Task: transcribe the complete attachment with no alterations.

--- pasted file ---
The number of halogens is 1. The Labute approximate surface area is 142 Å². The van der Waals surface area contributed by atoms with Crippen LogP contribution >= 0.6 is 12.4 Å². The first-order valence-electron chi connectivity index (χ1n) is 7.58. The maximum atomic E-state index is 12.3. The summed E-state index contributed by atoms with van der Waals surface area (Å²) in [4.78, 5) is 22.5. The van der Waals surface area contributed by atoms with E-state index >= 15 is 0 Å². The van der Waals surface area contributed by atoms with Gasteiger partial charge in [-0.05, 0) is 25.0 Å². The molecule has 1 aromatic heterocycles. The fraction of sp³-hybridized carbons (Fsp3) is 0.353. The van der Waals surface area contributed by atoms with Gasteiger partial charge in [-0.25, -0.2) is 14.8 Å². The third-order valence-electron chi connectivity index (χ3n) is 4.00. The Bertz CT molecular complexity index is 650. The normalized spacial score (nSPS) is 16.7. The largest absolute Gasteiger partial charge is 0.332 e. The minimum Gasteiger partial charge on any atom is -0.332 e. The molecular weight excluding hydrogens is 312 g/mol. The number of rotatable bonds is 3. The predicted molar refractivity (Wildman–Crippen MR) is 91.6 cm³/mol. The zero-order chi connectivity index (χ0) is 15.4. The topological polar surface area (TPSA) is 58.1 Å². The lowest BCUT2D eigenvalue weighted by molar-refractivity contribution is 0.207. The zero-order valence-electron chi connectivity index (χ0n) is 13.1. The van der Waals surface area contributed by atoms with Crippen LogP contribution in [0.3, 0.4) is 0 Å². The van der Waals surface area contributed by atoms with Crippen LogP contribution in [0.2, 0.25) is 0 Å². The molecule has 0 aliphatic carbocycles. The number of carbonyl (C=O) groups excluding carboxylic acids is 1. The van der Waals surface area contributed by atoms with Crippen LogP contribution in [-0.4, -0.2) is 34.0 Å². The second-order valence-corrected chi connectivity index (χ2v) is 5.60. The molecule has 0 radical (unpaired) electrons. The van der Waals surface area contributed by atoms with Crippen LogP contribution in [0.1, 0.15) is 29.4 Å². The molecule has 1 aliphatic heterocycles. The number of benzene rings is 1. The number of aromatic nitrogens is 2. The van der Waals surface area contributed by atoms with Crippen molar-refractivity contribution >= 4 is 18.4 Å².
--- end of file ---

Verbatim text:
The number of halogens is 1. The Labute approximate surface area is 142 Å². The van der Waals surface area contributed by atoms with Crippen LogP contribution >= 0.6 is 12.4 Å². The first-order valence-electron chi connectivity index (χ1n) is 7.58. The maximum atomic E-state index is 12.3. The summed E-state index contributed by atoms with van der Waals surface area (Å²) in [4.78, 5) is 22.5. The van der Waals surface area contributed by atoms with E-state index >= 15 is 0 Å². The van der Waals surface area contributed by atoms with Gasteiger partial charge in [-0.05, 0) is 25.0 Å². The molecule has 1 aromatic heterocycles. The fraction of sp³-hybridized carbons (Fsp3) is 0.353. The van der Waals surface area contributed by atoms with Gasteiger partial charge in [-0.25, -0.2) is 14.8 Å². The third-order valence-electron chi connectivity index (χ3n) is 4.00. The Bertz CT molecular complexity index is 650. The normalized spacial score (nSPS) is 16.7. The largest absolute Gasteiger partial charge is 0.332 e. The minimum Gasteiger partial charge on any atom is -0.332 e. The molecular weight excluding hydrogens is 312 g/mol. The number of rotatable bonds is 3. The predicted molar refractivity (Wildman–Crippen MR) is 91.6 cm³/mol. The zero-order chi connectivity index (χ0) is 15.4. The topological polar surface area (TPSA) is 58.1 Å². The lowest BCUT2D eigenvalue weighted by molar-refractivity contribution is 0.207. The zero-order valence-electron chi connectivity index (χ0n) is 13.1. The van der Waals surface area contributed by atoms with Crippen LogP contribution in [0.3, 0.4) is 0 Å². The van der Waals surface area contributed by atoms with Crippen LogP contribution in [0.2, 0.25) is 0 Å². The molecule has 0 aliphatic carbocycles. The number of carbonyl (C=O) groups excluding carboxylic acids is 1. The van der Waals surface area contributed by atoms with Crippen LogP contribution in [-0.4, -0.2) is 34.0 Å². The second-order valence-corrected chi connectivity index (χ2v) is 5.60. The molecule has 0 radical (unpaired) electrons. The van der Waals surface area contributed by atoms with Crippen LogP contribution in [0.1, 0.15) is 29.4 Å². The molecule has 1 aliphatic heterocycles. The number of benzene rings is 1. The number of aromatic nitrogens is 2. The van der Waals surface area contributed by atoms with Crippen molar-refractivity contribution >= 4 is 18.4 Å².